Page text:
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Escrow

Aug 05, 2013 - 3 Min read
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Real Estate Expert

Opening Escrow

Whether supplied by the buyer or seller, an escrow company represents both parties equally and provides each with protection and convenience throughout the sales transaction. This impartial third party holds all legal documents and funds on behalf of both parties, and makes sure the final sale is satisfactory to everyone involved.

Opening escrow is as easy as making a deposit and providing instructions for the transaction. This can be done by the buyer, seller, buyer’s agent or lender, but is customarily handled by the seller when there is no agent involved. The deposit and instructions typically consist of the down payment from the buyer as well as the signed sales agreement.

Buyer Inspections & Appraisal

As dictated in most real estate sales agreements, the buyer has a right to inspect the property thoroughly. Inspections are typically conducted by licensed professionals who take their job seriously. In this case, their job is to find anything wrong with your home and point it out to the buyer. The inspector will check the condition of your roof and look for evidence of termites. In some states, a home is required to be free of termites before a sale can close. As part of this inspection, you will also be required to make any major repairs needed to appliances and electrical, heating, septic and plumbing systems. If repairs such as these are required, and you fail to make them, the buyer has the right to back out of the agreement.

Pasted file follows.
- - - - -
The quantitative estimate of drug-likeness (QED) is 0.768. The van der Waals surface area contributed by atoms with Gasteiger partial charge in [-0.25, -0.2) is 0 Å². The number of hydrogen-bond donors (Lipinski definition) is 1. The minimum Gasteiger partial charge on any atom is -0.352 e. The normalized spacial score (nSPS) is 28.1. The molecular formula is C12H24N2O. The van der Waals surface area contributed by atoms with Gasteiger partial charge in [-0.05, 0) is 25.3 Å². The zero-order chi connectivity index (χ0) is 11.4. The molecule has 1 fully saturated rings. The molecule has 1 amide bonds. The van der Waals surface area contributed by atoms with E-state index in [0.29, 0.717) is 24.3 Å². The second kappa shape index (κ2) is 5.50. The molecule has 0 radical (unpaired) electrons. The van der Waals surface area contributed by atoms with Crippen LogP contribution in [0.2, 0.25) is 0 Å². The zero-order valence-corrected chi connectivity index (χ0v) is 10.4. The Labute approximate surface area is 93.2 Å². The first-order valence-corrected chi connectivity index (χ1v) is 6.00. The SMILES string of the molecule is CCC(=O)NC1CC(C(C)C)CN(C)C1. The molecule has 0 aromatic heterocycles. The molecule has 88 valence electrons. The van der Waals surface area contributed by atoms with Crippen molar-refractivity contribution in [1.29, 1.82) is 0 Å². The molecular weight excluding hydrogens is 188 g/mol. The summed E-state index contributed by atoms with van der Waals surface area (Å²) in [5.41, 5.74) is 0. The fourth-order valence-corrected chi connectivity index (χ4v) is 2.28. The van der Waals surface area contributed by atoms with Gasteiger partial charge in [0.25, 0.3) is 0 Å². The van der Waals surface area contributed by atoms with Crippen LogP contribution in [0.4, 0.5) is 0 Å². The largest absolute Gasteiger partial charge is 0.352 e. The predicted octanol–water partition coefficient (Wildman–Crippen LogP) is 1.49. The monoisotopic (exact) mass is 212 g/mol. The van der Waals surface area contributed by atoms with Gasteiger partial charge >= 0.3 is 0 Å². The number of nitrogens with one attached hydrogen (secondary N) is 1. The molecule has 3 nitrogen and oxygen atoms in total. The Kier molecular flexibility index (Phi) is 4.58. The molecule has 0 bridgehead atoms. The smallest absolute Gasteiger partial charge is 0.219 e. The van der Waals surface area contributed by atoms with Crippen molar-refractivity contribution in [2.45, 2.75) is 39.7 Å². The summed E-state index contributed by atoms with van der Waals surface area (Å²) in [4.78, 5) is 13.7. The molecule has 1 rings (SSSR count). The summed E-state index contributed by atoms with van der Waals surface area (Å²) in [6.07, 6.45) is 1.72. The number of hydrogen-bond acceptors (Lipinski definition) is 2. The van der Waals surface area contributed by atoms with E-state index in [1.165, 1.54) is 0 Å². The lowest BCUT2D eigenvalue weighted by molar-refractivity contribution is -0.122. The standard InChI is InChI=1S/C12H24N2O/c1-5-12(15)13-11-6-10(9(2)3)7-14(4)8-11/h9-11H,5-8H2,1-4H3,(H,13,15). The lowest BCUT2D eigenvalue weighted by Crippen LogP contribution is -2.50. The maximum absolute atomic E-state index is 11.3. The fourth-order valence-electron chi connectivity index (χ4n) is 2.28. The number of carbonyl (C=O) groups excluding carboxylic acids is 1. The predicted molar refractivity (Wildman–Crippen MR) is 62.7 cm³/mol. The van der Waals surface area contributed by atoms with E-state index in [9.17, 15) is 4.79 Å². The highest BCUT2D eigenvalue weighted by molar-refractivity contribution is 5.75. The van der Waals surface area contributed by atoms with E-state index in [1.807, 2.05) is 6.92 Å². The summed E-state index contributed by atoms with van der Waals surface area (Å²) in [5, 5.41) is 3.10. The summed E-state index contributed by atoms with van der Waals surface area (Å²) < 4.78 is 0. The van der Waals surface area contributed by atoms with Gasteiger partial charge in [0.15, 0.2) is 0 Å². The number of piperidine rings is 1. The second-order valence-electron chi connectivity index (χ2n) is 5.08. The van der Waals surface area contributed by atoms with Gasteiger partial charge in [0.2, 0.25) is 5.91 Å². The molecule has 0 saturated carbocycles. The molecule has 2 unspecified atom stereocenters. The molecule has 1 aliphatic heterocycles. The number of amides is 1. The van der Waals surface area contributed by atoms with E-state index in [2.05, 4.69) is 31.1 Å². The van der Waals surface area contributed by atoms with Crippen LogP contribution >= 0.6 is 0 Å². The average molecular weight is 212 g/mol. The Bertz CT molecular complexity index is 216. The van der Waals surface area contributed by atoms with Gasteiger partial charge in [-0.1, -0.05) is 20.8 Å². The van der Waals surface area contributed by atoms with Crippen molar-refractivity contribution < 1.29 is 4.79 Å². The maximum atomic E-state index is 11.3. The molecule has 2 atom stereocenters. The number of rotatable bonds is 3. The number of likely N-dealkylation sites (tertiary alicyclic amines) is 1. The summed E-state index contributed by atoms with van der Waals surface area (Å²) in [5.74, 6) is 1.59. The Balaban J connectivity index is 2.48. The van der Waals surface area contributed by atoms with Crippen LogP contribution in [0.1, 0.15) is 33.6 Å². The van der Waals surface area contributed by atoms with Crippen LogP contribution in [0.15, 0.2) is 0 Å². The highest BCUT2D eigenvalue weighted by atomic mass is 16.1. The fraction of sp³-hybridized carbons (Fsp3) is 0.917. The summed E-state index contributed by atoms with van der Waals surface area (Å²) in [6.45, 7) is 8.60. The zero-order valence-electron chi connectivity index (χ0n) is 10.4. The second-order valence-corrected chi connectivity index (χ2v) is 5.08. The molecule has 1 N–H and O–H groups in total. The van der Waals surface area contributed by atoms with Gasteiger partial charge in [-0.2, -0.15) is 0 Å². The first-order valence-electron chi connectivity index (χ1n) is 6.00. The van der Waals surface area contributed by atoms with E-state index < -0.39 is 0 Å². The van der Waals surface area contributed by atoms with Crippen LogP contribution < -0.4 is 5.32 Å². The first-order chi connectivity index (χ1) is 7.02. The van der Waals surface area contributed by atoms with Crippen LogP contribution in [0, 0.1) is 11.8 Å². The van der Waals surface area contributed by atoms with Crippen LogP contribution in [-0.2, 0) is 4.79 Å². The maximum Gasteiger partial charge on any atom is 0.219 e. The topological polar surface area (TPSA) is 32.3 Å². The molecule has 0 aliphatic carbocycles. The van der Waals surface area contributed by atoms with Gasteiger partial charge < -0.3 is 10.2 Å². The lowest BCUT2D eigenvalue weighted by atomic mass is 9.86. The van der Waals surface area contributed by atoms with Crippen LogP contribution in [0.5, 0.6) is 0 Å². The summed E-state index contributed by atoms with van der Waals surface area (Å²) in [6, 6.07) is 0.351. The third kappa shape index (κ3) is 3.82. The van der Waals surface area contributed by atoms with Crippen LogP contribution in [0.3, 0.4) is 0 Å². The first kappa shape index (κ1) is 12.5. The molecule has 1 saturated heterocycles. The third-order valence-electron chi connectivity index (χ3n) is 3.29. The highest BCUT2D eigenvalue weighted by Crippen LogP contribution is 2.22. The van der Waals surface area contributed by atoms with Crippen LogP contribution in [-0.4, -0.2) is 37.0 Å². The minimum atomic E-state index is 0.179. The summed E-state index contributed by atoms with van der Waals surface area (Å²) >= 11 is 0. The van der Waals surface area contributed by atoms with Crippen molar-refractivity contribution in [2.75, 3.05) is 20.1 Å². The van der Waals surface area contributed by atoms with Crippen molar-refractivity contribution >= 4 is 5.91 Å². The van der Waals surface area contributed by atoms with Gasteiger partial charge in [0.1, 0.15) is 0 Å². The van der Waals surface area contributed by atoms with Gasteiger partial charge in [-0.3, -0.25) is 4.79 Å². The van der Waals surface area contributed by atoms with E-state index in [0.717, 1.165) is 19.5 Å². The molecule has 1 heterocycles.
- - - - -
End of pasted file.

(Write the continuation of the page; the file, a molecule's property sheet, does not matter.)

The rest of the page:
Aside from the inspection, another major consideration prior to closing is the buyer’s appraisal. Specifically, this is an appraisal ordered by the buyer’s lender to make sure that the property isn’t worth less than the loan amount. As part of this process, the lender will also check the title on your home to make sure it is free of any liens.

While the inspection and appraisal are the responsibility of the buyer and the buyer’s lender, they are important to note because either could potentially result in the cancellation of the sale.

Closing the Deal

Once inspections and appraisals are completed, the buyer’s lender will issue a commitment document outlining what must be done by the buyer to complete the sale. At this point, you should take the time to notify your own mortgage company that you will be selling your home and paying off your mortgage.

NOTE: Make sure you understand the terms of your escrow, as they may differ depending on locality or timing.

Closings typically occur 30-45 days following the signing of the sales agreement by both parties. At closing, funds are collected, loans are paid, the ownership is transferred to the buyer and insurance of a clear title is issued. The seller receives the sales proceeds within two business days of the closing, which is conducted by either a title company or an attorney depending on the state in which the sale takes place. On the actual closing day, the buyer will do a final walk-through of the home to assess its condition and check that all agreed repairs have been made.

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